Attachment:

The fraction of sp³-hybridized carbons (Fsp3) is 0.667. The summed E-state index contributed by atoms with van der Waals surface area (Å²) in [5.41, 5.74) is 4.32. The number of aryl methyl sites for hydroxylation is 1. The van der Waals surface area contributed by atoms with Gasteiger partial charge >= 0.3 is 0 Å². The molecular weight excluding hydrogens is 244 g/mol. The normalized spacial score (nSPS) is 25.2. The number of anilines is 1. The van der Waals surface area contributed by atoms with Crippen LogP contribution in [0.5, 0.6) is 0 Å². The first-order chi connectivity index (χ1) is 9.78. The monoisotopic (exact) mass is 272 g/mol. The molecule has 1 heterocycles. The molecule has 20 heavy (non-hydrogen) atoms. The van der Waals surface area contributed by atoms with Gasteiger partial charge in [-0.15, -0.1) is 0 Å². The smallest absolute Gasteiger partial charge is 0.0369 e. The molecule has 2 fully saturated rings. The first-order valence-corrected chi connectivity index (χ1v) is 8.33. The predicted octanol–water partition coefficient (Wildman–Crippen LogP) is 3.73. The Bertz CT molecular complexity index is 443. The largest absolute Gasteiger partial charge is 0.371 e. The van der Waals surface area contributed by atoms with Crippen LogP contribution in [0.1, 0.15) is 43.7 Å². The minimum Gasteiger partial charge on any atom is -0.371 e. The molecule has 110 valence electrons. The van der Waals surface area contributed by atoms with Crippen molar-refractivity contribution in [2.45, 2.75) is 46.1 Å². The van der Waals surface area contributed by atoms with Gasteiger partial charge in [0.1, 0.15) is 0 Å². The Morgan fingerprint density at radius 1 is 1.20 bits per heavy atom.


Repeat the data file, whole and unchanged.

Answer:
The fraction of sp³-hybridized carbons (Fsp3) is 0.667. The summed E-state index contributed by atoms with van der Waals surface area (Å²) in [5.41, 5.74) is 4.32. The number of aryl methyl sites for hydroxylation is 1. The van der Waals surface area contributed by atoms with Gasteiger partial charge >= 0.3 is 0 Å². The molecular weight excluding hydrogens is 244 g/mol. The normalized spacial score (nSPS) is 25.2. The number of anilines is 1. The van der Waals surface area contributed by atoms with Crippen LogP contribution in [0.5, 0.6) is 0 Å². The first-order chi connectivity index (χ1) is 9.78. The monoisotopic (exact) mass is 272 g/mol. The molecule has 1 heterocycles. The molecule has 20 heavy (non-hydrogen) atoms. The van der Waals surface area contributed by atoms with Gasteiger partial charge in [-0.15, -0.1) is 0 Å². The smallest absolute Gasteiger partial charge is 0.0369 e. The molecule has 2 fully saturated rings. The first-order valence-corrected chi connectivity index (χ1v) is 8.33. The predicted octanol–water partition coefficient (Wildman–Crippen LogP) is 3.73. The Bertz CT molecular complexity index is 443. The largest absolute Gasteiger partial charge is 0.371 e. The van der Waals surface area contributed by atoms with Crippen LogP contribution in [0.1, 0.15) is 43.7 Å². The minimum Gasteiger partial charge on any atom is -0.371 e. The molecule has 110 valence electrons. The van der Waals surface area contributed by atoms with Crippen molar-refractivity contribution in [2.45, 2.75) is 46.1 Å². The van der Waals surface area contributed by atoms with Gasteiger partial charge in [0.1, 0.15) is 0 Å². The Morgan fingerprint density at radius 1 is 1.20 bits per heavy atom.